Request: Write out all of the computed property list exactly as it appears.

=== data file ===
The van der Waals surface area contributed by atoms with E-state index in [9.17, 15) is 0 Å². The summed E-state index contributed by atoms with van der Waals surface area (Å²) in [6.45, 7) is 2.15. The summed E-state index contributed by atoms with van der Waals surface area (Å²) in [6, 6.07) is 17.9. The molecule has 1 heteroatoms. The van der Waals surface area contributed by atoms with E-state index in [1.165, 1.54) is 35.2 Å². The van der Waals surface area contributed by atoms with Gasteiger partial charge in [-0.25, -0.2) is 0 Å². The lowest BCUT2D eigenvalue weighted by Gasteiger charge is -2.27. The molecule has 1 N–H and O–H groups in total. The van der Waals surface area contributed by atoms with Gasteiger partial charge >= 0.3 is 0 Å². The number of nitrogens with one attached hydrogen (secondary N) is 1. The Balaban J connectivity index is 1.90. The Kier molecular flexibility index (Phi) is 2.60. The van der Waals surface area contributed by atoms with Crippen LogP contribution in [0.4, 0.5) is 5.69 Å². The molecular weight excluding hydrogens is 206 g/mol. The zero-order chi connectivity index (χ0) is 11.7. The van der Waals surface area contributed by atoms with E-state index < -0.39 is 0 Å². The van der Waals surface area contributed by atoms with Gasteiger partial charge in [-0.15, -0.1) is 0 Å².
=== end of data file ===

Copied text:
The van der Waals surface area contributed by atoms with E-state index in [9.17, 15) is 0 Å². The summed E-state index contributed by atoms with van der Waals surface area (Å²) in [6.45, 7) is 2.15. The summed E-state index contributed by atoms with van der Waals surface area (Å²) in [6, 6.07) is 17.9. The molecule has 1 heteroatoms. The van der Waals surface area contributed by atoms with E-state index in [1.165, 1.54) is 35.2 Å². The van der Waals surface area contributed by atoms with Gasteiger partial charge in [-0.25, -0.2) is 0 Å². The lowest BCUT2D eigenvalue weighted by Gasteiger charge is -2.27. The molecule has 1 N–H and O–H groups in total. The van der Waals surface area contributed by atoms with Gasteiger partial charge >= 0.3 is 0 Å². The number of nitrogens with one attached hydrogen (secondary N) is 1. The Balaban J connectivity index is 1.90. The Kier molecular flexibility index (Phi) is 2.60. The van der Waals surface area contributed by atoms with Crippen LogP contribution in [0.4, 0.5) is 5.69 Å². The molecular weight excluding hydrogens is 206 g/mol. The zero-order chi connectivity index (χ0) is 11.7. The van der Waals surface area contributed by atoms with E-state index < -0.39 is 0 Å². The van der Waals surface area contributed by atoms with Gasteiger partial charge in [-0.15, -0.1) is 0 Å².